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The owner of this 2,800-square-foot house in the Trinity-Bellwoods neighbourhood did most of it herself, but consulted with experts on the finer points. (Peter A. Sellar/www.photoklik.com)
The owner of this 2,800-square-foot house in the Trinity-Bellwoods neighbourhood did most of it herself, but consulted with experts on the finer points. (Peter A. Sellar/www.photoklik.com)

How not to take the lead in your own reno Add to ...

Like brain surgery, the job of planning, designing and building a home of one’s own, even (or especially) a little one, is always complicated and sometimes dauntingly difficult. Which is the reason many people gladly drop the whole business into the laps of architects, who (if they really know their stuff) bring to the table all the necessary practical know-how and art. For most of us, most of the time, in fact, hiring an architect to oversee a housing project from start to finish is the decision most likely to produce the result we want, which is the perfect house.

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Every so often, however, I meet an ambitious, energetic non-architect, a member of the sizeable tribe of born do-it-yourselfers, who has taken on all or most of a home’s creation. And I do mean everything, from laying out the scheme for the interior and exterior to steering the proposal through the city’s approvals process, from conception to move-in day.

The lady I am calling Ms. K, whose 2,800-square-foot Toronto house I visited last week, is a person of this DIY sort. From the standpoint of architectural values, the interior she fashioned for herself, Mr. K and their two teenaged daughters in the deep downtown Trinity-Bellwoods neighbourhood is not perfect, as I will explain shortly. But how she did it could serve as an excellent object-lesson for any self-starter inclined to take on a ground-up home-building project.

Before beginning to design a house, for example, you need the extensive, mindful experience of various architectural conditions. This means something more than going to Europe and taking snapshots of buildings you like. It means hands-on dealings with spaces and places, such as those Ms. K has acquired through her practices as a self-taught interior designer and (perhaps more important) an abstractionist painter.

You need to be well-organized, and you must be savvy about people: the planning and zoning bureaucrats at city hall, carpenters and bricklayers, those pesky people who live next door. Ms. K’s professional training as a lawyer served her well when, for instance, she had to formally present an argument for allowing her scheme to depart, in small ways, from Toronto’s official plan. (She didn’t get to build out the rear of the house as far as she wanted, though she won on other points.)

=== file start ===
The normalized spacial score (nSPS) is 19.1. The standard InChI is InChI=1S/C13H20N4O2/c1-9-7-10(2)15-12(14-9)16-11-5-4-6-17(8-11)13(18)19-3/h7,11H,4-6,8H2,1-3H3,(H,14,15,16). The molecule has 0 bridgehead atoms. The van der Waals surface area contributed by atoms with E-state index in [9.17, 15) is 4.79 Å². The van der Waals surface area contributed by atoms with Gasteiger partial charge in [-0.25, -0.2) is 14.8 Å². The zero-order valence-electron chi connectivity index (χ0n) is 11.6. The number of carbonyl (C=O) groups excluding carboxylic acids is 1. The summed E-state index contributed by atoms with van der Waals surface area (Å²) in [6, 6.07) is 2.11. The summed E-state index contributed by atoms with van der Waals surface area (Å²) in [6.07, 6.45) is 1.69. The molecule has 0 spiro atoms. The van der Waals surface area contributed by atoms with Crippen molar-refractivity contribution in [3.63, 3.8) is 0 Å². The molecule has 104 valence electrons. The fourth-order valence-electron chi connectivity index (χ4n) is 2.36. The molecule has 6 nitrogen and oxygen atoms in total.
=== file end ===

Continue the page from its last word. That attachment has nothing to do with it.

You also must know what you don’t know. The design, inside and out, was her own handiwork. She made the final decisions on all creative questions. But when out of her depth, Ms. K wisely turned to expert guns for hire: an architect-friend (especially for the preparation of construction drawings), an architectural technologist, a structural engineer. With such help, flair for getting things done, a knack for handling people and situations, and an estimated $1.3-million, Ms. K realized her dream: a modern, flat-topped, three-storey, four-bedroom house, tailored exactly to her plans and located in what, pre-gentrification, was a dense blue-collar residential zone close to the heart of the inner city.

But while the effort expended on this project was surely outstanding, and the goal was admirable, the outcome, in my view, is less so.

Take, for example, the downstairs area, where the house opens to the street, and where the family cooks, eats and socializes. Coming through the main entrance, I found myself in a close, luxuriously wood-panelled compartment too sharply disjunct from both the city outside and the interior beyond – a too-small keyhole between large territories, that is, instead of a generous transition from one to the other.

Inside, one comes into a large, bright, double-height place that has a stove, fridge, an enormous Caesarstone island and cupboards in it, but it isn’t a kitchen. In the same place is a lovely custom-built dining table with a sculpted cast-iron base, but where it stands is no dining room, or even a modernistically ambiguous “dining area.” Ms. K said she wanted the house to be open-plan, but this space appears to have no plan of any kind, no articulation of function.

By way of contrast, Ms. K has super-defined the living room by putting it on a mezzanine raised high over the undifferentiated cooking-eating area. Climbing the steps to the living room (or family room), one senses a sudden change in atmosphere from postmodern no-plan to a architectural specificity that is almost Victorian. The switch doesn’t make a lot of sense.

I would like to appreciate this house more than I do, since Ms. K’s enthusiasm for her project is infectious and sincere. But the building proves, to my mind, that the world does need architects, after all, not merely when technical expertise is required, but from the very first moment the client is struck by the idea of building a house, right to the very end.

 

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